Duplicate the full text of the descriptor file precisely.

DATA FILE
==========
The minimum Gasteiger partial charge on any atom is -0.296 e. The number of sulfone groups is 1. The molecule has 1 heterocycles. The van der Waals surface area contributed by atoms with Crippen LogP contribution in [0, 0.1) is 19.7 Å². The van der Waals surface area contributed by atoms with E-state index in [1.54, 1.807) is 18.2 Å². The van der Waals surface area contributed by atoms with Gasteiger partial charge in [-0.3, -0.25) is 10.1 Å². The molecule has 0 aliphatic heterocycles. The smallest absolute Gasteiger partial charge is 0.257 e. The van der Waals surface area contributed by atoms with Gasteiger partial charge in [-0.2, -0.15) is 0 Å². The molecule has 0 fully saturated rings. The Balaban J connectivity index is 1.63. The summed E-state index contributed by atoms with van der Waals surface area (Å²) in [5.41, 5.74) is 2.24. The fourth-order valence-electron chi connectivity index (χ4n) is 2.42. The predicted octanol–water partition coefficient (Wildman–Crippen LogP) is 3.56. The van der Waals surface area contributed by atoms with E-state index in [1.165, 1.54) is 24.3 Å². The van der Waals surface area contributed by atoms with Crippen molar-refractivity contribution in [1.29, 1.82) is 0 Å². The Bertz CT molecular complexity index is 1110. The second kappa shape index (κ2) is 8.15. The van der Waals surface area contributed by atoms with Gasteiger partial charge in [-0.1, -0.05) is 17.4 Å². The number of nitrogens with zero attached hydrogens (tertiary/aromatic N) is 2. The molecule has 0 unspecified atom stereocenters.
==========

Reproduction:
The minimum Gasteiger partial charge on any atom is -0.296 e. The number of sulfone groups is 1. The molecule has 1 heterocycles. The van der Waals surface area contributed by atoms with Crippen LogP contribution in [0, 0.1) is 19.7 Å². The van der Waals surface area contributed by atoms with E-state index in [1.54, 1.807) is 18.2 Å². The van der Waals surface area contributed by atoms with Gasteiger partial charge in [-0.3, -0.25) is 10.1 Å². The molecule has 0 aliphatic heterocycles. The smallest absolute Gasteiger partial charge is 0.257 e. The van der Waals surface area contributed by atoms with Gasteiger partial charge in [-0.2, -0.15) is 0 Å². The molecule has 0 fully saturated rings. The Balaban J connectivity index is 1.63. The summed E-state index contributed by atoms with van der Waals surface area (Å²) in [5.41, 5.74) is 2.24. The fourth-order valence-electron chi connectivity index (χ4n) is 2.42. The predicted octanol–water partition coefficient (Wildman–Crippen LogP) is 3.56. The van der Waals surface area contributed by atoms with E-state index in [1.165, 1.54) is 24.3 Å². The van der Waals surface area contributed by atoms with Crippen molar-refractivity contribution in [1.29, 1.82) is 0 Å². The Bertz CT molecular complexity index is 1110. The second kappa shape index (κ2) is 8.15. The van der Waals surface area contributed by atoms with Gasteiger partial charge in [-0.1, -0.05) is 17.4 Å². The number of nitrogens with zero attached hydrogens (tertiary/aromatic N) is 2. The molecule has 0 unspecified atom stereocenters.